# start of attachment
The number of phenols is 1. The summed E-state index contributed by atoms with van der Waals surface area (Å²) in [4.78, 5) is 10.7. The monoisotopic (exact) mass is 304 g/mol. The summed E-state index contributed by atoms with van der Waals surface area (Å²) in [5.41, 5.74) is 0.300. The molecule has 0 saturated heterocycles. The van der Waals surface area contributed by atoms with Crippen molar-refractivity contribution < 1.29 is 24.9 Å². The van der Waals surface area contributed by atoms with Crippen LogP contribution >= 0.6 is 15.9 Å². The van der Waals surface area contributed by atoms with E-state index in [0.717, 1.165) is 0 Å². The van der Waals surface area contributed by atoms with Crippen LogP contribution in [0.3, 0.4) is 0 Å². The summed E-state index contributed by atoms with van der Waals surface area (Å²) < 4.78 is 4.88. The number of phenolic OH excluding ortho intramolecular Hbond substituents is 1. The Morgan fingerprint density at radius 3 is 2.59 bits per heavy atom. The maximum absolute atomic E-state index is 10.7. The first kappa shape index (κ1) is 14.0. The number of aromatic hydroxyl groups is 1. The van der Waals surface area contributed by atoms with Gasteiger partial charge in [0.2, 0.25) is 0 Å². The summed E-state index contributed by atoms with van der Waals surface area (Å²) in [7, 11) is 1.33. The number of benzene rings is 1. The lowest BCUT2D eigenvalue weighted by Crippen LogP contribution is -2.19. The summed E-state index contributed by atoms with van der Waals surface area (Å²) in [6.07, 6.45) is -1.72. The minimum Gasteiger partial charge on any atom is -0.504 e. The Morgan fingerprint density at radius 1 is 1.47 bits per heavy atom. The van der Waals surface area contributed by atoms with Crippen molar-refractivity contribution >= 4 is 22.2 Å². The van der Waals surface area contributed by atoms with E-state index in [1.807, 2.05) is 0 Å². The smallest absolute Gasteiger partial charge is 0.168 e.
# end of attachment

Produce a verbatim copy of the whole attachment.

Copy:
The number of phenols is 1. The summed E-state index contributed by atoms with van der Waals surface area (Å²) in [4.78, 5) is 10.7. The monoisotopic (exact) mass is 304 g/mol. The summed E-state index contributed by atoms with van der Waals surface area (Å²) in [5.41, 5.74) is 0.300. The molecule has 0 saturated heterocycles. The van der Waals surface area contributed by atoms with Crippen molar-refractivity contribution < 1.29 is 24.9 Å². The van der Waals surface area contributed by atoms with Crippen LogP contribution >= 0.6 is 15.9 Å². The van der Waals surface area contributed by atoms with E-state index in [0.717, 1.165) is 0 Å². The van der Waals surface area contributed by atoms with Crippen LogP contribution in [0.3, 0.4) is 0 Å². The summed E-state index contributed by atoms with van der Waals surface area (Å²) < 4.78 is 4.88. The number of phenolic OH excluding ortho intramolecular Hbond substituents is 1. The Morgan fingerprint density at radius 3 is 2.59 bits per heavy atom. The maximum absolute atomic E-state index is 10.7. The first kappa shape index (κ1) is 14.0. The number of aromatic hydroxyl groups is 1. The van der Waals surface area contributed by atoms with Gasteiger partial charge in [0.2, 0.25) is 0 Å². The summed E-state index contributed by atoms with van der Waals surface area (Å²) in [7, 11) is 1.33. The number of benzene rings is 1. The lowest BCUT2D eigenvalue weighted by Crippen LogP contribution is -2.19. The summed E-state index contributed by atoms with van der Waals surface area (Å²) in [6.07, 6.45) is -1.72. The minimum Gasteiger partial charge on any atom is -0.504 e. The Morgan fingerprint density at radius 1 is 1.47 bits per heavy atom. The van der Waals surface area contributed by atoms with Crippen molar-refractivity contribution >= 4 is 22.2 Å². The van der Waals surface area contributed by atoms with E-state index in [1.807, 2.05) is 0 Å². The smallest absolute Gasteiger partial charge is 0.168 e.